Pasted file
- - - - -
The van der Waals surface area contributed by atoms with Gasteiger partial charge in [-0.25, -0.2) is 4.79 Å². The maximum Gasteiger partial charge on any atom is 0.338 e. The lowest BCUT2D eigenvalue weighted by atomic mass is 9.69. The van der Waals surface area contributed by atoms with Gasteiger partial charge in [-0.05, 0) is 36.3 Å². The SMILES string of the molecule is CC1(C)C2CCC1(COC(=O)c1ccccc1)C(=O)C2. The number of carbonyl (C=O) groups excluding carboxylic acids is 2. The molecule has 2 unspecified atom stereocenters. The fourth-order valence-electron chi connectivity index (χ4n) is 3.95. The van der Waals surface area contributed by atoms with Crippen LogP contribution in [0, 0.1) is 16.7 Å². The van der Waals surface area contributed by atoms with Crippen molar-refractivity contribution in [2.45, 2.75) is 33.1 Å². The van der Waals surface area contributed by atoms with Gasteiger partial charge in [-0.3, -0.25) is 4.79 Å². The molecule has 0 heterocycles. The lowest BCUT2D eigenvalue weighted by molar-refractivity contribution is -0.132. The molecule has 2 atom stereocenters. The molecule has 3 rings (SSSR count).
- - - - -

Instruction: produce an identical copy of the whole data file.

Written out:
The van der Waals surface area contributed by atoms with Gasteiger partial charge in [-0.25, -0.2) is 4.79 Å². The maximum Gasteiger partial charge on any atom is 0.338 e. The lowest BCUT2D eigenvalue weighted by atomic mass is 9.69. The van der Waals surface area contributed by atoms with Gasteiger partial charge in [-0.05, 0) is 36.3 Å². The SMILES string of the molecule is CC1(C)C2CCC1(COC(=O)c1ccccc1)C(=O)C2. The number of carbonyl (C=O) groups excluding carboxylic acids is 2. The molecule has 2 unspecified atom stereocenters. The fourth-order valence-electron chi connectivity index (χ4n) is 3.95. The van der Waals surface area contributed by atoms with Crippen LogP contribution in [0, 0.1) is 16.7 Å². The van der Waals surface area contributed by atoms with Crippen molar-refractivity contribution in [2.45, 2.75) is 33.1 Å². The van der Waals surface area contributed by atoms with Gasteiger partial charge in [-0.3, -0.25) is 4.79 Å². The molecule has 0 heterocycles. The lowest BCUT2D eigenvalue weighted by molar-refractivity contribution is -0.132. The molecule has 2 atom stereocenters. The molecule has 3 rings (SSSR count).